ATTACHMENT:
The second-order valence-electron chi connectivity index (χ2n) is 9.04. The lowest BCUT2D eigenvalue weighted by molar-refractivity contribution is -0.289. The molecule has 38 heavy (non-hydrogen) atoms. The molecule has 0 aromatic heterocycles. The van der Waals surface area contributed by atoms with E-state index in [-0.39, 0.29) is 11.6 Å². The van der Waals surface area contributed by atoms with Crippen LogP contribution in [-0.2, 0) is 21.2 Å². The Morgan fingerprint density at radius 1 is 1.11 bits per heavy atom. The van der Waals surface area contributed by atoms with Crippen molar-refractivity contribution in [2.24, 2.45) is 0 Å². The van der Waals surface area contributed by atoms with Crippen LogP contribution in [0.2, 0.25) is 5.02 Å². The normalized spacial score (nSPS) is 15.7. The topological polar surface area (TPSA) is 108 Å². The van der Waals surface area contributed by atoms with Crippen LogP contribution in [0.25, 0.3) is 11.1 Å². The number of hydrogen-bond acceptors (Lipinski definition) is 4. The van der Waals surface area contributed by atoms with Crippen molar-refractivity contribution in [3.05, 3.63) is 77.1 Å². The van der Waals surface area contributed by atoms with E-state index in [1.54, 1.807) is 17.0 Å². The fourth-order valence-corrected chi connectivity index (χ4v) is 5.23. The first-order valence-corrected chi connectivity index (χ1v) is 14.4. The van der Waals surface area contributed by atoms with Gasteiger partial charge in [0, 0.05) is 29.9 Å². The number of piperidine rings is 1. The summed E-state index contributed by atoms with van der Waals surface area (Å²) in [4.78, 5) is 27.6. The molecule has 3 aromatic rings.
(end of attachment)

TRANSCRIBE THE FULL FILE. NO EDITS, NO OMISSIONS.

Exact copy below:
The second-order valence-electron chi connectivity index (χ2n) is 9.04. The lowest BCUT2D eigenvalue weighted by molar-refractivity contribution is -0.289. The molecule has 38 heavy (non-hydrogen) atoms. The molecule has 0 aromatic heterocycles. The van der Waals surface area contributed by atoms with E-state index in [-0.39, 0.29) is 11.6 Å². The van der Waals surface area contributed by atoms with Crippen LogP contribution in [-0.2, 0) is 21.2 Å². The Morgan fingerprint density at radius 1 is 1.11 bits per heavy atom. The van der Waals surface area contributed by atoms with Crippen molar-refractivity contribution in [2.24, 2.45) is 0 Å². The van der Waals surface area contributed by atoms with Crippen LogP contribution in [0.2, 0.25) is 5.02 Å². The normalized spacial score (nSPS) is 15.7. The topological polar surface area (TPSA) is 108 Å². The van der Waals surface area contributed by atoms with Crippen LogP contribution in [0.25, 0.3) is 11.1 Å². The number of hydrogen-bond acceptors (Lipinski definition) is 4. The van der Waals surface area contributed by atoms with Crippen molar-refractivity contribution in [3.05, 3.63) is 77.1 Å². The van der Waals surface area contributed by atoms with E-state index in [1.54, 1.807) is 17.0 Å². The fourth-order valence-corrected chi connectivity index (χ4v) is 5.23. The first-order valence-corrected chi connectivity index (χ1v) is 14.4. The van der Waals surface area contributed by atoms with Gasteiger partial charge in [0, 0.05) is 29.9 Å². The number of piperidine rings is 1. The summed E-state index contributed by atoms with van der Waals surface area (Å²) in [4.78, 5) is 27.6. The molecule has 3 aromatic rings.